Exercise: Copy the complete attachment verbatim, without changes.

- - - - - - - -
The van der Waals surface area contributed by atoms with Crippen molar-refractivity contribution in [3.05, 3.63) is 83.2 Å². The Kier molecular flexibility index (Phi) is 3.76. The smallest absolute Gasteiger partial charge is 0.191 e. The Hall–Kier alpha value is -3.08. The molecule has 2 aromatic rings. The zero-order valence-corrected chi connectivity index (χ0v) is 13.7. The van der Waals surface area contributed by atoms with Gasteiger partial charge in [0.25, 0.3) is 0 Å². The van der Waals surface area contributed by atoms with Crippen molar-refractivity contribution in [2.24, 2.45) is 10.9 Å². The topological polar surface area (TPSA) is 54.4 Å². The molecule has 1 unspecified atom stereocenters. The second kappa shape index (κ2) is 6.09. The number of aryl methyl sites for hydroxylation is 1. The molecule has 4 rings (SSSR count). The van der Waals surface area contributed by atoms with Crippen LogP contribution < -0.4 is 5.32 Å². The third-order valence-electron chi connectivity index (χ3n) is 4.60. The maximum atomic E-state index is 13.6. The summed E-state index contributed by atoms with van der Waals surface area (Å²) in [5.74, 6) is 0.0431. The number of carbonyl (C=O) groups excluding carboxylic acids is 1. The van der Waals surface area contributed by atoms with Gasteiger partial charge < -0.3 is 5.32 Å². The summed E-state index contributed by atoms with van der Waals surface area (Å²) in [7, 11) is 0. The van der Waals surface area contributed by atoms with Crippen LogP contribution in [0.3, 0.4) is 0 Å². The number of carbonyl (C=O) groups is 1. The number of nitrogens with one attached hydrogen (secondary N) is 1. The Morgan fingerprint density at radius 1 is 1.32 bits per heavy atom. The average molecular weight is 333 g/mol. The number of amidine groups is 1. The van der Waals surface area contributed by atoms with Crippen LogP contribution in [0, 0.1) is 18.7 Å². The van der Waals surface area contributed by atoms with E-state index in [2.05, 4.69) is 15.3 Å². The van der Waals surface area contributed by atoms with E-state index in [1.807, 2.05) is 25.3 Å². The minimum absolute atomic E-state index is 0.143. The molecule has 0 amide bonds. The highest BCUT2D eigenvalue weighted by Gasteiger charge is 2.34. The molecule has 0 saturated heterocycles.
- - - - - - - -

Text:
The van der Waals surface area contributed by atoms with Crippen molar-refractivity contribution in [3.05, 3.63) is 83.2 Å². The Kier molecular flexibility index (Phi) is 3.76. The smallest absolute Gasteiger partial charge is 0.191 e. The Hall–Kier alpha value is -3.08. The molecule has 2 aromatic rings. The zero-order valence-corrected chi connectivity index (χ0v) is 13.7. The van der Waals surface area contributed by atoms with Gasteiger partial charge in [0.25, 0.3) is 0 Å². The van der Waals surface area contributed by atoms with Crippen molar-refractivity contribution in [2.24, 2.45) is 10.9 Å². The topological polar surface area (TPSA) is 54.4 Å². The molecule has 1 unspecified atom stereocenters. The second kappa shape index (κ2) is 6.09. The number of aryl methyl sites for hydroxylation is 1. The molecule has 4 rings (SSSR count). The van der Waals surface area contributed by atoms with Crippen LogP contribution < -0.4 is 5.32 Å². The third-order valence-electron chi connectivity index (χ3n) is 4.60. The maximum atomic E-state index is 13.6. The summed E-state index contributed by atoms with van der Waals surface area (Å²) in [5.74, 6) is 0.0431. The number of carbonyl (C=O) groups excluding carboxylic acids is 1. The van der Waals surface area contributed by atoms with Gasteiger partial charge < -0.3 is 5.32 Å². The summed E-state index contributed by atoms with van der Waals surface area (Å²) in [7, 11) is 0. The van der Waals surface area contributed by atoms with Crippen LogP contribution in [0.3, 0.4) is 0 Å². The number of carbonyl (C=O) groups is 1. The number of nitrogens with one attached hydrogen (secondary N) is 1. The Morgan fingerprint density at radius 1 is 1.32 bits per heavy atom. The average molecular weight is 333 g/mol. The number of amidine groups is 1. The van der Waals surface area contributed by atoms with Crippen LogP contribution in [0, 0.1) is 18.7 Å². The van der Waals surface area contributed by atoms with E-state index in [2.05, 4.69) is 15.3 Å². The van der Waals surface area contributed by atoms with E-state index in [1.807, 2.05) is 25.3 Å². The minimum absolute atomic E-state index is 0.143. The molecule has 0 amide bonds. The highest BCUT2D eigenvalue weighted by Gasteiger charge is 2.34. The molecule has 0 saturated heterocycles.